In short, the information offered by the collection creator, historical context, and the willingness, curiosity, and persistence of archives staff in piecing these bits of data together is the stuff of digital archival curation.


For a list of Digital Collections: http://archives.lib.cua.edu/docuon.cfm

For a List of Digital Exhibits: http://archives.lib.cua.edu/exhibits.cfm

The Archivist’s Nook: T.V. Powderly – Labor’s ‘American Idol’

Group portrait of leaders of the Knights of Labor, with Powderly prominent. T.V. Powderly Papers, The Catholic University of America (CUA).

January 22 is the birthday of Terence Vincent Powderly (1849-1924), a man not widely remembered in the twenty-first century, but a national celebrity, an ‘American Idol’ if you will, in the tumultuous era of the late nineteenth century. Born in Carbondale, Pennsylvania, to Irish-Catholic immigrants, Powderly was a reform minded Mayor of Scranton (1878-1884), head of the national Knights of Labor union (1879-1893), and federal bureaucrat (1897-1924).  He was also a supporter of Irish nationalism, serving in Clan na Gael, a secret Irish independence society, and the Irish Land League, a political organization supporting tenant farmers.

Labor friends and celebrities in old age: T.V. Powderly, Nineteenth-Century ‘American Idol’ with ‘Mother’ Mary Harris Jones, ‘The Miner’s Angel.’ Washington, D.C., 1909. T.V. Powderly Papers, The Catholic University of America (CUA).

A railroad worker, Powderly joined the Scranton Local Assembly of the Knights of Labor in 1876, assuming the national leadership as Grand (later General) Master Workman, 1879-1893. The Knights came into national prominence during his tenure, in part due to his rousing public oratory, peaking in national membership and influence in 1886. At this point, Powderly was so popular there were babies named for him. However, failures in several labor disputes and a divisive power struggle saw the Knights rapidly decline and Powderly removed by a cabal involving John William Hayes, whose papers are also at CUA. Perhaps Powderly’s greatest achievement, greatly aided by Cardinal James Gibbons of Baltimore, was to bring about reconciliation between the labor movement and the Roman Catholic Church that distrusted and disapproved of labor organizations due to their secretive and ritualistic activities.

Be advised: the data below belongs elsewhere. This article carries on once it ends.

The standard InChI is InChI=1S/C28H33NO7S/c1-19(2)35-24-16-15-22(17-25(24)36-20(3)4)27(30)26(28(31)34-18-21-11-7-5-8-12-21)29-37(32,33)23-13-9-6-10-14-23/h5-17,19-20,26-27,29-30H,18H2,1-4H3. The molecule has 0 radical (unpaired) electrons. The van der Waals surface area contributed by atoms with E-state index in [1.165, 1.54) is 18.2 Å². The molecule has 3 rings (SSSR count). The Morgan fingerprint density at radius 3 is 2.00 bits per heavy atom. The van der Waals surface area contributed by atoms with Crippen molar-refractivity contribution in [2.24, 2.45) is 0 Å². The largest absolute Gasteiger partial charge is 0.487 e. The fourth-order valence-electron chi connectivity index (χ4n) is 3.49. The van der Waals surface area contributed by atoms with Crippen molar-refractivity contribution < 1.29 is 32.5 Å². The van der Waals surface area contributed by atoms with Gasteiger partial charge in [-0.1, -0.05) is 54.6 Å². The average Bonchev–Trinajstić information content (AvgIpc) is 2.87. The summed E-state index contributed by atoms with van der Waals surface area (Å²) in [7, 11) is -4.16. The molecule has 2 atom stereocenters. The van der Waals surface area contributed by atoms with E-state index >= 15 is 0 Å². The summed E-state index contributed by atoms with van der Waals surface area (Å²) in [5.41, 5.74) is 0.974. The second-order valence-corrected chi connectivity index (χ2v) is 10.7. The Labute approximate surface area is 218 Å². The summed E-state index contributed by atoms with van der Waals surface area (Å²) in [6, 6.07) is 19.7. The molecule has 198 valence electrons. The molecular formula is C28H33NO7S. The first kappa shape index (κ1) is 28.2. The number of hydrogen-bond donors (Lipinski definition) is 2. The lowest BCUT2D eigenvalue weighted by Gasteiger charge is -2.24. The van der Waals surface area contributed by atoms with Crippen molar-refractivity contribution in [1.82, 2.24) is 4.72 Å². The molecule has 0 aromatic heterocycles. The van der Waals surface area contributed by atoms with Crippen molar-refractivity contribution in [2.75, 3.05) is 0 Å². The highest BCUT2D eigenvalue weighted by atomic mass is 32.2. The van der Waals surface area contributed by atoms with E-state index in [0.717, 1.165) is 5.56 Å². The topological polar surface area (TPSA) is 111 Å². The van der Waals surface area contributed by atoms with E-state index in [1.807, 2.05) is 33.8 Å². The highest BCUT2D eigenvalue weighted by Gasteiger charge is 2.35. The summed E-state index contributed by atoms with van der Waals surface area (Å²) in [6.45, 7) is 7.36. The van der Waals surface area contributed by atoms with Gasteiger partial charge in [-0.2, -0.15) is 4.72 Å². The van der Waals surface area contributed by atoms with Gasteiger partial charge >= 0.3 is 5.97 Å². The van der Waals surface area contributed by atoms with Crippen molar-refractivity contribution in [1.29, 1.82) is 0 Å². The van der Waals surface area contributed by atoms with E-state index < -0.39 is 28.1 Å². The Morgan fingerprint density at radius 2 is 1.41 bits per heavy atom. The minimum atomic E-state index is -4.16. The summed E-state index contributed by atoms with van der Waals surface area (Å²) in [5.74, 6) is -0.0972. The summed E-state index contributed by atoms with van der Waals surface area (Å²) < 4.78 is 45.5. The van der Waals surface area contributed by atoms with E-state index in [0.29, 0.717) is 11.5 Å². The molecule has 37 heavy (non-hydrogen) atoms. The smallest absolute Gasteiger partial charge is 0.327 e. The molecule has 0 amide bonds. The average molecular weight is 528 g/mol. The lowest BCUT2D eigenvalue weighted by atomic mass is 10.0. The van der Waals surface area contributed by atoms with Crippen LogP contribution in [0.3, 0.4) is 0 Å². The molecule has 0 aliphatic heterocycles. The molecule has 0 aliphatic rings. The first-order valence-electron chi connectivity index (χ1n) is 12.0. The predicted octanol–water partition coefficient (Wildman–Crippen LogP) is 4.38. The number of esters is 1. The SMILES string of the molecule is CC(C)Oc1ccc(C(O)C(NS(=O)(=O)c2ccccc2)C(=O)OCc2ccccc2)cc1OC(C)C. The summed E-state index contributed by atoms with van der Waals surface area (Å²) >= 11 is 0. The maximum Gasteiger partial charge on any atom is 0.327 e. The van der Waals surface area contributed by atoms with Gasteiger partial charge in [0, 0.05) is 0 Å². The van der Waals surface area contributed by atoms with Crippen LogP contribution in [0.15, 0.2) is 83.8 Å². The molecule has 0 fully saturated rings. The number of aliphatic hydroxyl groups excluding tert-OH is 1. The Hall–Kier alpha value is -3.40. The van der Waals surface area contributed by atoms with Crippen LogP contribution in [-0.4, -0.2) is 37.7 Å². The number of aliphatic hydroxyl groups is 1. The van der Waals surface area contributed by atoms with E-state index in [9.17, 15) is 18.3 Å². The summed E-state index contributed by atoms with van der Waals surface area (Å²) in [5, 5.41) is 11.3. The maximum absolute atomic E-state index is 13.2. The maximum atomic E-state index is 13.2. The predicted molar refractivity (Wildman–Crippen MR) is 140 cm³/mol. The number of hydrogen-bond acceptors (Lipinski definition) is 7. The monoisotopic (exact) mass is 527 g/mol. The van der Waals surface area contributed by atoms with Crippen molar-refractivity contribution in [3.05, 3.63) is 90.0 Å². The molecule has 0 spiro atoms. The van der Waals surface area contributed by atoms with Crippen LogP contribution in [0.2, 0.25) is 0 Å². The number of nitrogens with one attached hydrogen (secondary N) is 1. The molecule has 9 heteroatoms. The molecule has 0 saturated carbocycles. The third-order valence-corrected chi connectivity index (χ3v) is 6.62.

Immigrants, both detailed aliens and regular employees, working in an Ellis Island kitchen, Dec. 18, 1901. T.V. Powderly Papers, The Catholic University of America (CUA).

Campaigning for the Republicans in the 1896 presidential campaign, Powderly was rewarded by President William McKinley with appointment as Commissioner General of Immigration. Powderly’s efforts to reform conditions at Ellis Island prompted President Theodore Roosevelt to dismiss him in 1902, though he was reinstated in 1906 as a Special Immigration Inspector.  Powderly next served as Chief of the Division of Information, U.S. Bureau of Immigration, 1907-1921, and as the U.S. Department of Labor’s Commissioner of Conciliation, 1921-1924. He was also author of Thirty Years a/Labor (1889) and his posthumous memoirs, The Path I Trod (1940). In 1999 was honored as an inductee into the U.S. Department of Labor’s Hall of Honor, joining figures such as rival Samuel Gompers and friend Mary Harris “Mother” Jones. Continue reading “The Archivist’s Nook: T.V. Powderly – Labor’s ‘American Idol’”